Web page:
HMA: What can you tell about ‘We are islands, after all, lyrical content?
RV: As I mentioned previously, the wars that take place in our own heads, battling with our minds to find sense and reason and purpose, are the things that drive our music. Whether that’s tackling the pit of yourself, living inside a tumultuous headspace every day, or simply examining the world from an introspective point of view – the trials and tribulations of these very real issues are the things that pull the music and the words and the art out of us. I love creating themes and references, and on the album, there are two main conceptual veins running through it. We see the world around us through a lens, a lens made up of everything we see and hear and feel, our learned behaviours and our environments – all these experiences come together to form our perception. This lens is totally unique to each of us, and while this gives us a platform for unlimited creative freedom and individualism, it also renders us all inherently alone, unable to share our full perspective with one another – islands cut off by the shores of ourselves. Along with this, there are references to John Donne’s conflicted life, the tumult of his paradoxes and his struggle to find a platform worthy of edifying his passions, to bring everything together. Those two elements are also intertwined in Donne’s famous poem No Man Is An Island.
HMA: What do you think of the current music/art style?
RV: There’s a lot of amazing stuff going on out there at the moment, some incredible art and aesthetic nuances that bands sort of run with. It’s also something that I fear lots of bands and musicians might not that think about in a big way, which is sort of agonizing to think about – a missed opportunity. With vinyl coming back into the limelight, that makes for an even more lucrative art-based platform so hopefully, we’ll see even better things from the industry in the coming years.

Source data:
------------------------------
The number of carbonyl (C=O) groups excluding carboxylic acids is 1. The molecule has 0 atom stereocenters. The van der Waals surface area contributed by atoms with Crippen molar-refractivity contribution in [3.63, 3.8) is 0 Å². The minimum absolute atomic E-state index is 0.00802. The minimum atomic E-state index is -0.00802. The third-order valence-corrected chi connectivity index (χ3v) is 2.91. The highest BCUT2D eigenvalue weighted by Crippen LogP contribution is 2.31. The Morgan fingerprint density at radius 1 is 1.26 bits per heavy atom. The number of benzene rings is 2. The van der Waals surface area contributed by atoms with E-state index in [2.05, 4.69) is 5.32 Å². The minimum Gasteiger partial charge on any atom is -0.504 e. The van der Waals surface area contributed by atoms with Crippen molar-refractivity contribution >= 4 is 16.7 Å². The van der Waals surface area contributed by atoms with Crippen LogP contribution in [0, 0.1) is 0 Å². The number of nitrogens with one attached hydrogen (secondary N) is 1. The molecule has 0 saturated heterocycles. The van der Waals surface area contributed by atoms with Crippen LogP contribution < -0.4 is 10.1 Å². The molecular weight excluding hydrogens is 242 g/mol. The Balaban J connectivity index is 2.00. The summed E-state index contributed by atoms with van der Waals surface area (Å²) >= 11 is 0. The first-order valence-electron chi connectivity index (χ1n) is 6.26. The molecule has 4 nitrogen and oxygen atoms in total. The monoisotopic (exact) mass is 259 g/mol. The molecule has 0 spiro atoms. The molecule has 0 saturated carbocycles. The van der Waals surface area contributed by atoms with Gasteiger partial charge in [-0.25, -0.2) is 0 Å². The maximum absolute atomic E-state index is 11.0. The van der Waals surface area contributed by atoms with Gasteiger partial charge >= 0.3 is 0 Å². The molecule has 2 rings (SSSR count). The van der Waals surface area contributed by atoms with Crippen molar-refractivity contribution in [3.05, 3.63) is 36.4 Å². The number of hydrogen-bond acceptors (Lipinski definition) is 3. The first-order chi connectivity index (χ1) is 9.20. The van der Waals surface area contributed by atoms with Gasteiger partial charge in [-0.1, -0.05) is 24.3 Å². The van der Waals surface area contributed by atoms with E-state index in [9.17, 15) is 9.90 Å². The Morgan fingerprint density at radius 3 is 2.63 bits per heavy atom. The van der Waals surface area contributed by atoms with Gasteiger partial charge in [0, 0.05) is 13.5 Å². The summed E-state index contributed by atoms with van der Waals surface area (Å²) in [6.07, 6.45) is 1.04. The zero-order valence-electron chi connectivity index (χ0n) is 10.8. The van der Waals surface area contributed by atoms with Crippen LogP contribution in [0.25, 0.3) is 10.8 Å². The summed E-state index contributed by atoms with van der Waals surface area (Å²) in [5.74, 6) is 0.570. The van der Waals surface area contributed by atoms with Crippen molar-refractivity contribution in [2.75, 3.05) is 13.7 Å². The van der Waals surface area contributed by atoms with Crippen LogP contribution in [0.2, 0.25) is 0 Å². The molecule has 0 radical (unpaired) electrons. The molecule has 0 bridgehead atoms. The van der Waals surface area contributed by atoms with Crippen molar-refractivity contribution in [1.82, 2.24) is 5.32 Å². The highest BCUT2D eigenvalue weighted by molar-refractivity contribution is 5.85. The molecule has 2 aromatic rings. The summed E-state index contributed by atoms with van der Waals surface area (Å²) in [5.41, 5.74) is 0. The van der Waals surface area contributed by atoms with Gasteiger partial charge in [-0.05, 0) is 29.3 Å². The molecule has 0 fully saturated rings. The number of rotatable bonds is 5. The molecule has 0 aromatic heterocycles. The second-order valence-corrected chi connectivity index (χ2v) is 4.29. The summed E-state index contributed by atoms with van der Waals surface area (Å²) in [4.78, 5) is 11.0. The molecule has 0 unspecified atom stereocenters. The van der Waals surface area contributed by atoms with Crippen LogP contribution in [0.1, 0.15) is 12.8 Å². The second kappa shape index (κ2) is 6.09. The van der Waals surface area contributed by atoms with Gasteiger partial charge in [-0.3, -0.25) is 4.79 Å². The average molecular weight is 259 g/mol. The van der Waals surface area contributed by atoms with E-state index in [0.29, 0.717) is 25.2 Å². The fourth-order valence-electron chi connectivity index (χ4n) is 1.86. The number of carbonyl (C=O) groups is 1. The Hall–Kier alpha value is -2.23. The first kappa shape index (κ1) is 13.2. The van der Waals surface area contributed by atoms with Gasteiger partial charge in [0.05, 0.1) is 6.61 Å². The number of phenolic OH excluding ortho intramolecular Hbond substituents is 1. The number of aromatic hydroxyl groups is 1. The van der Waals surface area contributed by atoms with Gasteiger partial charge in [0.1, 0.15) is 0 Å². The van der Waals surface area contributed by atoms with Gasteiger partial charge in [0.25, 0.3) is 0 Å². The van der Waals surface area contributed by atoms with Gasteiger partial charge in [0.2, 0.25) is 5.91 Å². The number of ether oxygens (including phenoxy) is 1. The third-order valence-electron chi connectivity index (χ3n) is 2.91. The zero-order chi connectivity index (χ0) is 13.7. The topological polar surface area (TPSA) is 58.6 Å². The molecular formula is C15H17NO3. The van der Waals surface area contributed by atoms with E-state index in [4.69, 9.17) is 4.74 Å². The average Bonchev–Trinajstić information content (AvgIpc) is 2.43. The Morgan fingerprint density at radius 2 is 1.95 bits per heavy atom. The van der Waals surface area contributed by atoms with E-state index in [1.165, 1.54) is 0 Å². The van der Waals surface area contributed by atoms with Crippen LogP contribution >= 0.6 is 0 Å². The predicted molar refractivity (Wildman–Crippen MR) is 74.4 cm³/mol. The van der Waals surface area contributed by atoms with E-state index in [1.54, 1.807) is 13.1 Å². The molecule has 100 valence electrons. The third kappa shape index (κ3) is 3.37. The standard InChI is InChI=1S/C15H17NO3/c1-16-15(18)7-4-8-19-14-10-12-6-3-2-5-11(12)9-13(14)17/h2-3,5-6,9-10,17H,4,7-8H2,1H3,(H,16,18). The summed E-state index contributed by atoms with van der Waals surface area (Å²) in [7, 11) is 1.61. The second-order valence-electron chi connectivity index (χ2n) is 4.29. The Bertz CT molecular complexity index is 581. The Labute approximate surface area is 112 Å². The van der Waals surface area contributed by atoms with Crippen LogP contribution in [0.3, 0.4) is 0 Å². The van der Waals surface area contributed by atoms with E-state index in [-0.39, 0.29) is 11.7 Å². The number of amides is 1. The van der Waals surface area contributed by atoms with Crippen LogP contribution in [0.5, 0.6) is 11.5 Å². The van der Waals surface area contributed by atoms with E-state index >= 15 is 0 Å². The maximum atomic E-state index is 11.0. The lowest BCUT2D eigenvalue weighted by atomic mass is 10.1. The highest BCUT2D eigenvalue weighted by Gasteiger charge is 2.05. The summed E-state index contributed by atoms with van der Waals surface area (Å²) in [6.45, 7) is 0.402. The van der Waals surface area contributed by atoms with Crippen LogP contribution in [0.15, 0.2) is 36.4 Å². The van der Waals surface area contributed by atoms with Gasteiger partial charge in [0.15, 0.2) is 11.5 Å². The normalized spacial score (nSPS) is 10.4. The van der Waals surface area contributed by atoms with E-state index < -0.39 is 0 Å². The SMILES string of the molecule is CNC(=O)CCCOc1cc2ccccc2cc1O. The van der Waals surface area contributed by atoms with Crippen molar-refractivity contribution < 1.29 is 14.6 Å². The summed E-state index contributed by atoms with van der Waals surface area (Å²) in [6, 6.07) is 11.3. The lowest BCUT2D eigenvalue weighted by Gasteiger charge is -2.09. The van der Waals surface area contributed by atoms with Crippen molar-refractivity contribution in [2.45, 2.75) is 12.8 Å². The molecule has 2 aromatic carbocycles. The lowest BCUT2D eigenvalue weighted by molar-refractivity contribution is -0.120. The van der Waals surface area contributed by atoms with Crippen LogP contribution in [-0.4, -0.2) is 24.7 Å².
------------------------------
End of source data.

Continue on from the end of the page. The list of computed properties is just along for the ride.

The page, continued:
HMA: Why is the artwork important?
RV: A record cover is a piece of art. It’s defining in so many ways, and it’s such an opportunity to express your music in a totally different way. I think a great cover needs to capture your sentiments and take advantage of the fact that it is an alternative art form – the chance to say the same thing differently. Or something else entirely. It should enrapture, inspire and beg of the viewer a question or two.
With the ‘We Are Islands’, After All sleeve, we had this clear idea of how we wanted it to be, took it to a handful of artists and let them give us their own versions of the concept. We tried a few different artists with tweaks to the brief each time, but nothing came back that really struck us. Eventually, when we went to Costin, we changed our plan and said, this is what the album is about, here are the ideas and concepts, do with it what you will. The initial sketches he came back with blew us away, and the final piece was perfect; exactly what we’d been aiming for. We’re super pleased with the artwork, it’s one aspect of the album that we were really excited to finally reveal and show off as we did back in October.
Interview by Alex Milazzo – Copyright 2016 © Heavy Music Artwork. All rights reserved.